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Creating a Dictionary

On Thu, Oct 5, 2017 at 12:24 PM, Stefan Ram <ram at zedat.fu-berlin.de> wrote:
>   One might wish to implement a small language with these commands:
> F - move forward
> B - move backward
> L - larger stepsize
> S - smaller stepsize
>   . One could start with the following pseudocode for a dictionary:
> { 'F': lambda: myturtle.forward( s ),
>   'B': lambda: myturtle.backward( s ),
>   'L': lambda: global s; s *= 2,
>   'S': lambda: global s; s /= 2 }
>   . But lambda-expressions cannot contain statements.
>   Any other suggestions?

There are a few options here. One is to make use of a simple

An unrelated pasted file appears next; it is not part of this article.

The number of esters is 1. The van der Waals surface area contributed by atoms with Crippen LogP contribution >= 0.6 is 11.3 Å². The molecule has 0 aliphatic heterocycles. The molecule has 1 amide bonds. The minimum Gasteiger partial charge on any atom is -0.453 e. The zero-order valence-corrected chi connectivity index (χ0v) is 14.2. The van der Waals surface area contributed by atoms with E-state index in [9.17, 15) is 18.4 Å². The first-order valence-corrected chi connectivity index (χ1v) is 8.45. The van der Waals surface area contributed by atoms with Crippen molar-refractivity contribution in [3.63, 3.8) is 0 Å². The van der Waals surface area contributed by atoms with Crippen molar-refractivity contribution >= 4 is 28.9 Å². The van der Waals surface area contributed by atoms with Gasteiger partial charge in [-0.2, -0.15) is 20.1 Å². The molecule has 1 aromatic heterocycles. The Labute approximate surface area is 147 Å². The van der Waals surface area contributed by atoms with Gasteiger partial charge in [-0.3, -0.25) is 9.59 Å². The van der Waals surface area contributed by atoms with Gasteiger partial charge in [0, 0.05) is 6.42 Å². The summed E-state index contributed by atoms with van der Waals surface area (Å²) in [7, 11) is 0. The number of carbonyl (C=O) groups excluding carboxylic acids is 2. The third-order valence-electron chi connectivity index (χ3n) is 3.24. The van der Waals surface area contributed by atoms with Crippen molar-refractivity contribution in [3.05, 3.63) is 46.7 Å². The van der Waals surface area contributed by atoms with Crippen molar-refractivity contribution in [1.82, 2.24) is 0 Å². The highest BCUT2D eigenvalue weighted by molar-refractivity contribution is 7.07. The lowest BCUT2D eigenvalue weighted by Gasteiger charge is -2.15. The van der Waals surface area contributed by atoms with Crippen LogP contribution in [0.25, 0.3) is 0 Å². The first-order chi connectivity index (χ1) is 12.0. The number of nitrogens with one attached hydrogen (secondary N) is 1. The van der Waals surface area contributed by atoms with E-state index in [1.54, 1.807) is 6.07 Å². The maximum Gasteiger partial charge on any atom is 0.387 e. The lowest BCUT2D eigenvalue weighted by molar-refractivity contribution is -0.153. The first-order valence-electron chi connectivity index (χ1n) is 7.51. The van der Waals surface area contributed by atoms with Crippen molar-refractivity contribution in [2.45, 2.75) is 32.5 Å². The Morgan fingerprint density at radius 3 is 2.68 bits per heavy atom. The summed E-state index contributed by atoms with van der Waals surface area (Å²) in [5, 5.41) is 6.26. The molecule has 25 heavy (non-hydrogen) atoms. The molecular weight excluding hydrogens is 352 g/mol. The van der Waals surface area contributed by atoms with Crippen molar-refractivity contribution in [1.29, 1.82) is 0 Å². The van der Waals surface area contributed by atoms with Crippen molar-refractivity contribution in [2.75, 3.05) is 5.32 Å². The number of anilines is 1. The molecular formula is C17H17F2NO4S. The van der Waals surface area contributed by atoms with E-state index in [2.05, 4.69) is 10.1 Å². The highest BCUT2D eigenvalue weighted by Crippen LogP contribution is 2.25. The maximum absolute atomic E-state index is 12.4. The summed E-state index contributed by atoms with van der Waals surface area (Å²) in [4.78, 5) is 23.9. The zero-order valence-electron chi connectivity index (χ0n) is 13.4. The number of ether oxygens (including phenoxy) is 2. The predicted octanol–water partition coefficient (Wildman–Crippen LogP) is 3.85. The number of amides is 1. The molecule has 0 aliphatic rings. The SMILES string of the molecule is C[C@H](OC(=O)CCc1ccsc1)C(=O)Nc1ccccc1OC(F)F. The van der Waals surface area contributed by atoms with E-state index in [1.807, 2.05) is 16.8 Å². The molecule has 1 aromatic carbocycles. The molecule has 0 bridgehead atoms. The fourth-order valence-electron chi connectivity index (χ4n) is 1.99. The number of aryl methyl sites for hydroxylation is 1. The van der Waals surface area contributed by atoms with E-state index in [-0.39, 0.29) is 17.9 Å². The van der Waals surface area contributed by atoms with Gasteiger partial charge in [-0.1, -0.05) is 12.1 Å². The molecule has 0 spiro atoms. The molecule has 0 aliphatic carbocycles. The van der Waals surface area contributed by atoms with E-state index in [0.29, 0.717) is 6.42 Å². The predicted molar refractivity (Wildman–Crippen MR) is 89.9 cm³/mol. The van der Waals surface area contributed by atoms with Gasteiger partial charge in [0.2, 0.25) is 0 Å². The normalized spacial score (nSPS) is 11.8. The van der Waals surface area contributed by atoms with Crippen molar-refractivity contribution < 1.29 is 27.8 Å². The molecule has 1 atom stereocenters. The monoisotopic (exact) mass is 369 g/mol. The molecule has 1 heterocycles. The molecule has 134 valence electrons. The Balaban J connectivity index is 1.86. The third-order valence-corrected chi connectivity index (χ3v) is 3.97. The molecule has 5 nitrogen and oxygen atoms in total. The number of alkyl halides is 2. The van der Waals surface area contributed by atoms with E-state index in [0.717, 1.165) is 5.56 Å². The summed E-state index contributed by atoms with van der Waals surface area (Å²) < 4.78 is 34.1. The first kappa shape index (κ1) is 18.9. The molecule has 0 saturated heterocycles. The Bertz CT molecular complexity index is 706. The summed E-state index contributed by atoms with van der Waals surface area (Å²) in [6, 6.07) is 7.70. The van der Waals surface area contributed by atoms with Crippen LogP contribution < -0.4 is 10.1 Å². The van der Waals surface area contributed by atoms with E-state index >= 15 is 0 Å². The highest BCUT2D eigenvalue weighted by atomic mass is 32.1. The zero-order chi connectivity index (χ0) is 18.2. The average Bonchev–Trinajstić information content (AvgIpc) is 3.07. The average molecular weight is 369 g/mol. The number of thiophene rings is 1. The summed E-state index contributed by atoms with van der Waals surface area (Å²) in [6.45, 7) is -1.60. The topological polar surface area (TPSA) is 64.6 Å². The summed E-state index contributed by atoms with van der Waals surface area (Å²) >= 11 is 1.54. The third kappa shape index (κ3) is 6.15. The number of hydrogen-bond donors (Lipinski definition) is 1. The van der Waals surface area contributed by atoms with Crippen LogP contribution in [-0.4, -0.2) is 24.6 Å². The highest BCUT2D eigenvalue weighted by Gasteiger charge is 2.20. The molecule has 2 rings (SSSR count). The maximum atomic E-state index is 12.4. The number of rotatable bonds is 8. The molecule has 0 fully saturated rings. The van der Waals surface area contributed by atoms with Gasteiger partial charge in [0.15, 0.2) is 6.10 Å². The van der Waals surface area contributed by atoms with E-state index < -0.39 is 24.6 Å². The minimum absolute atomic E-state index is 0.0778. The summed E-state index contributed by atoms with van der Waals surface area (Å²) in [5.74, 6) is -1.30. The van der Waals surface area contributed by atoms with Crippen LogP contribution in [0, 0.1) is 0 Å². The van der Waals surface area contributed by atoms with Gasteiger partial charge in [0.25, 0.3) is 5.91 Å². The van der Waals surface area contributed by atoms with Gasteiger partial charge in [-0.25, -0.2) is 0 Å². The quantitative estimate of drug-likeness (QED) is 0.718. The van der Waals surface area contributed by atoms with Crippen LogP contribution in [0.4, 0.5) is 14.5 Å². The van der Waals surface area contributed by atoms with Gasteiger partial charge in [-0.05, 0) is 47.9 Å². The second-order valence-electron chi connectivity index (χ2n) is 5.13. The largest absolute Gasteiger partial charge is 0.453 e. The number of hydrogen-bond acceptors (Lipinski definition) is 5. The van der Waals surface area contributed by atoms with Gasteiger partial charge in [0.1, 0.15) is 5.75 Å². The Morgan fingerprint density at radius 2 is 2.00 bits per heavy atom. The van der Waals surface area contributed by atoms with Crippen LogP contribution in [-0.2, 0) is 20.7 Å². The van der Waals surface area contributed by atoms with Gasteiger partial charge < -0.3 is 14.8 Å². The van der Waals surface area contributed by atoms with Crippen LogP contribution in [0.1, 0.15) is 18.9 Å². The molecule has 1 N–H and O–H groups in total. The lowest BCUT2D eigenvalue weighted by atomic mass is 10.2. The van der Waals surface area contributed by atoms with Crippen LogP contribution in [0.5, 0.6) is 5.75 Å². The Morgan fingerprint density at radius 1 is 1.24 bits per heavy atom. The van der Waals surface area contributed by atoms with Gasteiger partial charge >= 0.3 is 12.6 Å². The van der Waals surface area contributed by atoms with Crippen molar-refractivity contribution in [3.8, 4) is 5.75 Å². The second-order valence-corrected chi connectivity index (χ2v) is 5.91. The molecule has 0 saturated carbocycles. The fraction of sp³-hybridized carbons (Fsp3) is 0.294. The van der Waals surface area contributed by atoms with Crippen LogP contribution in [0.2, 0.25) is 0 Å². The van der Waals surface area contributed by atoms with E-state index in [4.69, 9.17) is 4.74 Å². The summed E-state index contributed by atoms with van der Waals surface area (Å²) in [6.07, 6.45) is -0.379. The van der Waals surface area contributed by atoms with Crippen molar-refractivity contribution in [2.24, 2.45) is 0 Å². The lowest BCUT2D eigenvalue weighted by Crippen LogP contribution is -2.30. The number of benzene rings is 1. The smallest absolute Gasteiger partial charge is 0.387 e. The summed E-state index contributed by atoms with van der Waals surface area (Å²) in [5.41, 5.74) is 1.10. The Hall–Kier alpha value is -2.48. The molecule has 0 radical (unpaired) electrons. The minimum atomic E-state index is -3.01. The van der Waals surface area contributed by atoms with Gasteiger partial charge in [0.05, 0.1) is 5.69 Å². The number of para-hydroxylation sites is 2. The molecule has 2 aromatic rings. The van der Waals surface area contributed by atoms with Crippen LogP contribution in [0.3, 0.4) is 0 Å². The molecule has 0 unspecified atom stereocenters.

"collector decorator":

commands = {}
def cmd(f):
    commands[f.__name__.upper()] = f
    return f

def f():
    myturtle.forward( s )

def b():
    myturtle.backward( s )

def l():
    global siz
    size *= 2

def s():
    global siz
    size //= 2

(Also untested, but the pattern is one I've used many times.)

Another is to deploy the whole thing as a class, with no globals:

class Turtle:
    def __init__(self):
        self.size = ...
        self.turtle = ...
    def cmd_F(self):
    def cmd_B(self):
    def cmd_L(self):
        self.size *= 2
    def cmd_S(self):
        self.size //= 2

Note that I've added "cmd_" in front of the names, which means you can
safely getattr(turtle, "cmd_" + letter) and be confident you won't
accidentally grab something that isn't a command.

(Note also that I used // for division. If your size is actually a
float, then change those back to single slashes.)

Either of these patterns would work fairly well. There are others,
too, but I'd be inclined to use one of these.